CINCINNATI — FC Cincinnati’s inaugural Major League Soccer season continues to get worse, but coach Ron Jans is looking to the future and assures it is going to get better.
It surely can’t get much worse.
The Orange and Blue are on track to go into the record books as the worst defensive team in league history after bleeding goals once again in a 5-1 loss to Toronto FC on Saturday in front of 25,339 fans at Nippert Stadium.
They have given up 72 goals, just two off from Orlando City’s record-setting allowance of 74 last year. FCC (5-21-3, 18 points) was eliminated from the playoffs last week. FCC trailed 5-0 before Emmanuel Ledesma scored a penalty kick in stoppage time at the end of the game.
“That's what we are fighting every week is we are positioned 12 (of 12 teams) and we will stay there, but when you play you want to play well and you want to win,” Jans said. “... I hate losing but I will be there for the boys and keep their head up. We have to stick together and have a game plan.”
Here are three key points from the loss, including more on that one bright spot for Ledesma:
1. Evaluating the roster
Jans has said he was going to give some different players a chance to show what they can do, as the focus has turned toward evaluating the roster for next year and he followed through on that promise. The experiment wasn’t expected to necessarily yield results but Jans was hoping some fresh blood would provide some new energy.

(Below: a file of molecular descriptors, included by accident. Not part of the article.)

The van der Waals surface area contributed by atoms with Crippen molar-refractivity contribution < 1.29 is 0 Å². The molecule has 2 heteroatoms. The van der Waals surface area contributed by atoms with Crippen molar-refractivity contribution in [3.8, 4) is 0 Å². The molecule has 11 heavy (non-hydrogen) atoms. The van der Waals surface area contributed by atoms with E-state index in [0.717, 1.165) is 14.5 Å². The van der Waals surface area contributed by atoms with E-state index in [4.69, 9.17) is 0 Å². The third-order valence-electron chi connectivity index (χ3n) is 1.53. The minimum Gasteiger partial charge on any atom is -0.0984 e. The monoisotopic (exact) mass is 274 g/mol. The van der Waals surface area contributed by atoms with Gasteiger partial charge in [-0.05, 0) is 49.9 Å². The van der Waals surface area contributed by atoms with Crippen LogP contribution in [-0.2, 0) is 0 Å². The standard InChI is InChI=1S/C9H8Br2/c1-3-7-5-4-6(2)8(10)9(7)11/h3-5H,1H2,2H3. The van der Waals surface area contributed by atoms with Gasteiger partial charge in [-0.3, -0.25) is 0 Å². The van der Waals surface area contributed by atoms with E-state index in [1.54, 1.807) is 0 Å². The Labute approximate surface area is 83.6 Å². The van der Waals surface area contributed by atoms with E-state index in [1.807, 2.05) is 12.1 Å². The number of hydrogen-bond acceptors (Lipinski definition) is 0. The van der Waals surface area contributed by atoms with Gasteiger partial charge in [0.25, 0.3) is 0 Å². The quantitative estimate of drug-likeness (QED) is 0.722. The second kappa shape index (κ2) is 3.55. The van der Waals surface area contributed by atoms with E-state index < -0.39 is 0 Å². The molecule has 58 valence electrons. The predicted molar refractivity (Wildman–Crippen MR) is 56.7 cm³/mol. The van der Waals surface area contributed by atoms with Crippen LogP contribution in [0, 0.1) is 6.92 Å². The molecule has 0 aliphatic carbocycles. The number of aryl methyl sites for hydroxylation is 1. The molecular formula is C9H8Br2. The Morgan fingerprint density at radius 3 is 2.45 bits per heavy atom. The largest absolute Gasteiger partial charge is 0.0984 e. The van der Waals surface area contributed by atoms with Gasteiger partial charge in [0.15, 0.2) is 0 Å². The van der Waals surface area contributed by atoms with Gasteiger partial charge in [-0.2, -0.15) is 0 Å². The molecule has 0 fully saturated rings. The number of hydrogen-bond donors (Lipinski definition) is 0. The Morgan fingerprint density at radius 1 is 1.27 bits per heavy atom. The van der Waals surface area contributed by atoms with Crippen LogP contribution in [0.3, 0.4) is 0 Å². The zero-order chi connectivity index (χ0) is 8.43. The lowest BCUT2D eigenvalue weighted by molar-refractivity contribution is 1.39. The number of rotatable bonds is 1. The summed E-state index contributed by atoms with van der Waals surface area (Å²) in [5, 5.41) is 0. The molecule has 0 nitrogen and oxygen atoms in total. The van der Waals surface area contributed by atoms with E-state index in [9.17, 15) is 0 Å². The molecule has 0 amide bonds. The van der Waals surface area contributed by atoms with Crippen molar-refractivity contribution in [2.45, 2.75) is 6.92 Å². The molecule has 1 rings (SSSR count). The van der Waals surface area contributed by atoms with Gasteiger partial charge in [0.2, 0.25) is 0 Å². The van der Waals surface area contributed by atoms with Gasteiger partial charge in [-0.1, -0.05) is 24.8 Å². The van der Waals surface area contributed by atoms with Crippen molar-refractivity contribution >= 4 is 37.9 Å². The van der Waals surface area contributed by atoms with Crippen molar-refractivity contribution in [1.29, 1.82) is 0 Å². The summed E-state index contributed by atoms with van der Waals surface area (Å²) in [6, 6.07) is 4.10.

His lineup featured eight changes and certainly had some intrigue, most notably with three rookies starting and left back Greg Garza playing out of position at center back. Players are auditioning for their future with the club and others.
“You have to be capable of dealing with insecurity,” Jans said. “It's not only an audition for FC Cincinnati. At the end of the season, it's all over the world, is a new club coming for me, will a club renew my contract. You have to deal with that. That's professionalism.”
Jans was a little more limited in his options Saturday because of new injuries to center back Maikel van der Werff (hamstring) and Victor Ulloa (groin), a red card suspension for Kekuta Manneh and international duties for Kendall Waston, Allan Cruz, Derrick Etienne Jr. and Alvas Powell.
However, not all lineup decisions were forced by lack of options. Jans chose to play Garza out of position rather than use Justin Hoyte at center back – a position he played for FCC during the Gold Cup when Waston was gone. Nick Hagglund played the other center back position, appearing for the first time since July 21 and getting the start against his former team.
Jans said with just five players available on the back line, if he chose to play everyone at their natural position, Andrew Gutman would have been on the bench; however, he felt Gutman deserved to play and having Gutman and Garza would help his goal of improving the build-up from the back.